Navigating the Winter Blues: A Grandmother’s guide on how to combat seasonal depression
As the beautiful autumn season slowly loses its color, the winter solstice is nearing, and the days are getting shorter while the nights begin to stretch more and more. And with the long cold nights and freezing winds and rain of the Netherlands, a feeling of fatigue and loneliness begins to creep up. Commonly known as winter blues, seasonal depression or, in the scientific world, seasonal affective disorder (SAD), the phenomenon is widely recognised as a side effect of a lack of vitamin D, which we absorb through our skin through the sunlight.
Some people are more prone to seasonal depression than others. But this doesn’t change the fact that almost everyone is in some way or other affected by it. The most common symptoms of seasonal depression are low energy levels, sudden mood changes, a feeling of hopelessness and bleakness, changes in sleep patterns and changes in appetite.
Having experienced seasonal depression during the past 5 years myself, I tried looking for some solutions and seeking advice from those who have faced harsh winters and could give valuable insights. First, I talked to my grandmother, who has lived through many harsh winters herself and is, therefore, familiar with cold and dark days. She told me some tips and tricks that helped her during the winter months.
The first piece of advice she offered was to drink a lot of tea. And by a lot, she means around three teapots a day. She told me that it is vital to stay hydrated when it is cold outside and that drinking cold water can be uncomfortable during winter; thus, she prefers to drink a lot of tea. Even when leaving the house, my grandmother always takes a thermos flask wherever she goes. Furthermore, she added that green and black teas are perfect for the morning and at noon because they contain caffeine and help you wake up or stay awake, while herbal and fruit teas are good for the evening when you want to relax. However, she also said that drinking hot tea right after coming inside from the cold or right before going outside into the cold should be avoided as the sudden temperature change can irritate the throat.
The second piece of advice she gave me was to close my eyes and turn my face towards the sun because daylight can be scarce. One of the main reasons that we are more irritable during winter is the lack of vitamin D that we partly get through our skin from the sunlight. Thus, natural sunlight is a powerful mood booster, and even during the coldest months, taking a moment to feel the sun’s warmth can make a significant difference in combating seasonal depression.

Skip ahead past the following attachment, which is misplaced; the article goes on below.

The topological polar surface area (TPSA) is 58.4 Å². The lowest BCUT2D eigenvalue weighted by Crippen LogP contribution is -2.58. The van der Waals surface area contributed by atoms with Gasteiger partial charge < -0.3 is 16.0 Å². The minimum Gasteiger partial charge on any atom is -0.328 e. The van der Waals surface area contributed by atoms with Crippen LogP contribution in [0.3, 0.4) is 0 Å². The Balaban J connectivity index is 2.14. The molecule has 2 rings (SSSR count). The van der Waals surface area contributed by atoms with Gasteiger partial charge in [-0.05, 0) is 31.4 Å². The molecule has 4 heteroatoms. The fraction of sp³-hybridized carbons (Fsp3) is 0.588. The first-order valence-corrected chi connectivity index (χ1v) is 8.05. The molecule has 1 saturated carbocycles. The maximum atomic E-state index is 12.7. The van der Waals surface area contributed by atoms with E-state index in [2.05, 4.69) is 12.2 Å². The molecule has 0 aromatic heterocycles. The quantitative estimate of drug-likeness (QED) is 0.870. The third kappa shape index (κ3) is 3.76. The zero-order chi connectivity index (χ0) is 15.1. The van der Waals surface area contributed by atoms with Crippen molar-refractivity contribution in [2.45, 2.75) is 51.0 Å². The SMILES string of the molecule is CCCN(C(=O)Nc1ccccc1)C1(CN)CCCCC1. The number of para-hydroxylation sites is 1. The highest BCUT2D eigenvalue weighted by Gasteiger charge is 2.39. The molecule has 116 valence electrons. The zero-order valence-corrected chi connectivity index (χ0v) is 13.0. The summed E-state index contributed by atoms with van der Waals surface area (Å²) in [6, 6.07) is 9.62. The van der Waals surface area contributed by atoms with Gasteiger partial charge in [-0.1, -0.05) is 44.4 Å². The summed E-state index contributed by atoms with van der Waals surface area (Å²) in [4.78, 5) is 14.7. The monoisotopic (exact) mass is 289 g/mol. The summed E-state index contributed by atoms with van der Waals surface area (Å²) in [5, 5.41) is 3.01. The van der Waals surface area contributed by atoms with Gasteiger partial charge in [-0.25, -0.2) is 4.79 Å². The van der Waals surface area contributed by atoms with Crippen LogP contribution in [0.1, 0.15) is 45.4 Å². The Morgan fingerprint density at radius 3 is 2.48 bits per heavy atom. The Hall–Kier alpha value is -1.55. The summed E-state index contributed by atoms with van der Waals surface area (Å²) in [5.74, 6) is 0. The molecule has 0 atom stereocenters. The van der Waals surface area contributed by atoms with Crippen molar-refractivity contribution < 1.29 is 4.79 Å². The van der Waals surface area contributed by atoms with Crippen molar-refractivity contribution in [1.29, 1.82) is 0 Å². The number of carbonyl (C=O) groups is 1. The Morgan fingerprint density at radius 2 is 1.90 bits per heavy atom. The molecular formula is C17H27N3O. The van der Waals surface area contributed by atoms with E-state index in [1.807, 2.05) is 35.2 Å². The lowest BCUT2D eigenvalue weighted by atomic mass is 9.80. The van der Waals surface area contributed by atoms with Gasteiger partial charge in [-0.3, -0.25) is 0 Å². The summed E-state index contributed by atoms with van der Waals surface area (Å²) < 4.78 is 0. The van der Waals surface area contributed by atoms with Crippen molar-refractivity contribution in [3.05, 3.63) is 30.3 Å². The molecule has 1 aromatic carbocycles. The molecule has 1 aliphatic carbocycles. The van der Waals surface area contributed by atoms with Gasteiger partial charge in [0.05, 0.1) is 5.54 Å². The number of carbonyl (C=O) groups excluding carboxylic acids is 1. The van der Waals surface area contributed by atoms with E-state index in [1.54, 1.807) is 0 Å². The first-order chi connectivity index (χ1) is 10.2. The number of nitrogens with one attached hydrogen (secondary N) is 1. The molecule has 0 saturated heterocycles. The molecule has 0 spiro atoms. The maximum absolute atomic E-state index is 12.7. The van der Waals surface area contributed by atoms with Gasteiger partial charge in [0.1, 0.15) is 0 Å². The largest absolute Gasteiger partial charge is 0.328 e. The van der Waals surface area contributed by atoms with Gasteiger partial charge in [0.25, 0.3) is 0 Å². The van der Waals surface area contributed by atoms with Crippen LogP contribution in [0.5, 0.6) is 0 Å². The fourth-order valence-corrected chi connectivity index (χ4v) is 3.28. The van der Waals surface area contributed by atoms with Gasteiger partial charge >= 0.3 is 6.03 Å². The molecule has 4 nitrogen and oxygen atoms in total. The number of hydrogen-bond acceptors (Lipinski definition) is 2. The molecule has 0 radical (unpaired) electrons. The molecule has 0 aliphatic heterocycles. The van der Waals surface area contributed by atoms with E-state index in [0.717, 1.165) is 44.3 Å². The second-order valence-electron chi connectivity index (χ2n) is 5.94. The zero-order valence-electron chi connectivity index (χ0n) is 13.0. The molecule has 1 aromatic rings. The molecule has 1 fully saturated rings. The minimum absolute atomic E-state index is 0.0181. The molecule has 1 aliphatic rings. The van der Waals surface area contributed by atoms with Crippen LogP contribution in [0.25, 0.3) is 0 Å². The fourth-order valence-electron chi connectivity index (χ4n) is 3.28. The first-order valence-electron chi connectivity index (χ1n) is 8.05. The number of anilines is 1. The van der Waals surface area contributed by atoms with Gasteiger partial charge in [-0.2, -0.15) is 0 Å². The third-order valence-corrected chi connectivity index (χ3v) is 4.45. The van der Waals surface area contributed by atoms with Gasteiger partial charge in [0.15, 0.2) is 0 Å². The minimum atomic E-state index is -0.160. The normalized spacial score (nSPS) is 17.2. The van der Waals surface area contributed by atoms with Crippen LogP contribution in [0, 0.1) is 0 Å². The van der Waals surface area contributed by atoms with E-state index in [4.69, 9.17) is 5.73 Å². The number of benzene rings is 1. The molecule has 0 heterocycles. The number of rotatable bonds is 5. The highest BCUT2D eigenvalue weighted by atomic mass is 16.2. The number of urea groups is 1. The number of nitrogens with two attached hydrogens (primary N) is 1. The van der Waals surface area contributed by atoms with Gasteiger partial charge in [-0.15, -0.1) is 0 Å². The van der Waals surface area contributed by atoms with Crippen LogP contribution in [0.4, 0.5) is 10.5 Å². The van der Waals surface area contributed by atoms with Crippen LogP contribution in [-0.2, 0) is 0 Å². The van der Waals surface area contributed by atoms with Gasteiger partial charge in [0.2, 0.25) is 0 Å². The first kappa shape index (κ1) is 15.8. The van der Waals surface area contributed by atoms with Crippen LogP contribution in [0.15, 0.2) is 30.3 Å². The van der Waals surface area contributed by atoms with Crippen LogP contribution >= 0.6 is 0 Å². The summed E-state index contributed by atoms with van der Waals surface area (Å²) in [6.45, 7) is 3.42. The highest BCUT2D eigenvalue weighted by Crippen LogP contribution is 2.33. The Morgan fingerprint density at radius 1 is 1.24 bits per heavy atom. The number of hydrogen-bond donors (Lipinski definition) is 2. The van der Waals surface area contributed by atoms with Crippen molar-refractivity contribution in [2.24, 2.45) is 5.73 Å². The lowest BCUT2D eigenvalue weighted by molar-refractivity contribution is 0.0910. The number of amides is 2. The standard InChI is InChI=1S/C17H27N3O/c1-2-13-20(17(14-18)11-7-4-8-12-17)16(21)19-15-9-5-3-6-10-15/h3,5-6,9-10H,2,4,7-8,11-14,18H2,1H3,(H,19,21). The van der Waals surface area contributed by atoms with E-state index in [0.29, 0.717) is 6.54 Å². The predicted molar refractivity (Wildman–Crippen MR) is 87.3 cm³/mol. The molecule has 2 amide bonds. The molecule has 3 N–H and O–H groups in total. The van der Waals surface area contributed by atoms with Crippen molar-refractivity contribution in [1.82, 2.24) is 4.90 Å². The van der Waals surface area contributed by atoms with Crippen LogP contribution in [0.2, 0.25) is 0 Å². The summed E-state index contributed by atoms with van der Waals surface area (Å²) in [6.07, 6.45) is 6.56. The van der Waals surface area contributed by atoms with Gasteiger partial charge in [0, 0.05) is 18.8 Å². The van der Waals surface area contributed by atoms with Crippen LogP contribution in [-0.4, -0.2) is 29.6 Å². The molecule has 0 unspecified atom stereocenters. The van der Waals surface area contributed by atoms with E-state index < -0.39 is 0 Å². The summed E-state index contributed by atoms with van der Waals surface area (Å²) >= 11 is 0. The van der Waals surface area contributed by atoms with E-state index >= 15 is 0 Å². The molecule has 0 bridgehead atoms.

However, the most valuable thing my grandmother told me was to meet up with friends and socialise A LOT during the winter months. Although we might not notice it, because of the cold weather, we tend to spend more time at home during winter and less time outside, meeting up with friends and doing sports, which often leads to loneliness. Thus, my grandmother put a lot of emphasis on the importance of social interactions. Meeting up with friends provides a source of warmth beyond the physical, whether it’s sharing a cup of tea and chatting, going on day trips, or just having a meal together.
As I did my research, there were a lot of articles about seasonal depression that were tied to the Inuit people in the northern territories of Canada, Alaska, and Siberia. As these people have the longest nights on earth, sometimes stretching over a whole month, there were also several articles about how they combat the seasonal depression. One of the main points of each article was that the Inuit people see the winter as a time to slow down and prefer to pass their days (or nights) resting and spending time with their family during winter while working hard in the summer. I think we could implement some of their views into our own daily routine.
This leads me to the last point my grandmother mentioned. Many people feel a sense of fatigue during winter and have difficulty waking up because our hormonal balance changes due to the dark, which makes us more sleepy. According to her, the best solution is not to force yourself and to give your body time to adjust. So don’t be harsh to yourself and allow yourself to sleep, wake up later if you can, or if you can’t, try to go to bed early, take the afternoon nap your body desires, and like the people in the northern territories, just rest more than usual. You will find that it will make a big difference.
As we adopt these practices into our lives, I hope we can find solace and strength in the wisdom passed down through generations, turning seasonal depression into a season of warmth and comfort.
Writer: Ruxandra-Sofia Golubas
Editor: Csenge Nagy-György
Visuals: Csenge Nagy-György